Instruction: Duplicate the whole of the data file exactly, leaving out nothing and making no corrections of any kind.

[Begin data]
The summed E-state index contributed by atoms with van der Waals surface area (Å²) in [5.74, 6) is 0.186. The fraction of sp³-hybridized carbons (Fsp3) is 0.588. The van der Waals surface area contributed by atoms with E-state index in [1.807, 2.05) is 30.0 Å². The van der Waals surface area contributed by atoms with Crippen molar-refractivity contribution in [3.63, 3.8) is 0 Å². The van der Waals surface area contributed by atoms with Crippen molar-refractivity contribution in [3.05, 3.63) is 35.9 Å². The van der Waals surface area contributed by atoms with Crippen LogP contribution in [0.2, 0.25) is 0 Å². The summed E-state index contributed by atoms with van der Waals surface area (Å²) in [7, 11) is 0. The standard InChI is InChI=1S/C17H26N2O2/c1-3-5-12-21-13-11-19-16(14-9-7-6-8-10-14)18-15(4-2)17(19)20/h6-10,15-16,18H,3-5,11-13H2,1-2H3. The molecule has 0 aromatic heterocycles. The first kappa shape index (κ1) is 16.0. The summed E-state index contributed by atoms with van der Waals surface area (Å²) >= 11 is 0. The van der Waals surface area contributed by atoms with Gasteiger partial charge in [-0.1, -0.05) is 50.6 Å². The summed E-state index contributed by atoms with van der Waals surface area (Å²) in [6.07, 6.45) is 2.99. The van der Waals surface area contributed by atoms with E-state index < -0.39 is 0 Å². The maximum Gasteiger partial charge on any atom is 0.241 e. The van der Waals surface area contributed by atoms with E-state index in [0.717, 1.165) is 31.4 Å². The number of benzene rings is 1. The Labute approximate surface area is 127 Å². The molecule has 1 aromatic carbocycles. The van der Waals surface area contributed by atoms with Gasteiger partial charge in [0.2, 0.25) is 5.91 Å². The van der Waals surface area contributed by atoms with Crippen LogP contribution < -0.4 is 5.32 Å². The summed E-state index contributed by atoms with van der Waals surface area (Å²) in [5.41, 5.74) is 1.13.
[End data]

The summed E-state index contributed by atoms with van der Waals surface area (Å²) in [5.74, 6) is 0.186. The fraction of sp³-hybridized carbons (Fsp3) is 0.588. The van der Waals surface area contributed by atoms with E-state index in [1.807, 2.05) is 30.0 Å². The van der Waals surface area contributed by atoms with Crippen molar-refractivity contribution in [3.63, 3.8) is 0 Å². The van der Waals surface area contributed by atoms with Crippen molar-refractivity contribution in [3.05, 3.63) is 35.9 Å². The van der Waals surface area contributed by atoms with Crippen LogP contribution in [0.2, 0.25) is 0 Å². The summed E-state index contributed by atoms with van der Waals surface area (Å²) in [7, 11) is 0. The standard InChI is InChI=1S/C17H26N2O2/c1-3-5-12-21-13-11-19-16(14-9-7-6-8-10-14)18-15(4-2)17(19)20/h6-10,15-16,18H,3-5,11-13H2,1-2H3. The molecule has 0 aromatic heterocycles. The first kappa shape index (κ1) is 16.0. The summed E-state index contributed by atoms with van der Waals surface area (Å²) >= 11 is 0. The van der Waals surface area contributed by atoms with Gasteiger partial charge in [-0.1, -0.05) is 50.6 Å². The summed E-state index contributed by atoms with van der Waals surface area (Å²) in [6.07, 6.45) is 2.99. The van der Waals surface area contributed by atoms with E-state index < -0.39 is 0 Å². The maximum Gasteiger partial charge on any atom is 0.241 e. The van der Waals surface area contributed by atoms with E-state index in [0.717, 1.165) is 31.4 Å². The number of benzene rings is 1. The Labute approximate surface area is 127 Å². The molecule has 1 aromatic carbocycles. The van der Waals surface area contributed by atoms with Gasteiger partial charge in [0.2, 0.25) is 5.91 Å². The van der Waals surface area contributed by atoms with Crippen LogP contribution < -0.4 is 5.32 Å². The summed E-state index contributed by atoms with van der Waals surface area (Å²) in [5.41, 5.74) is 1.13.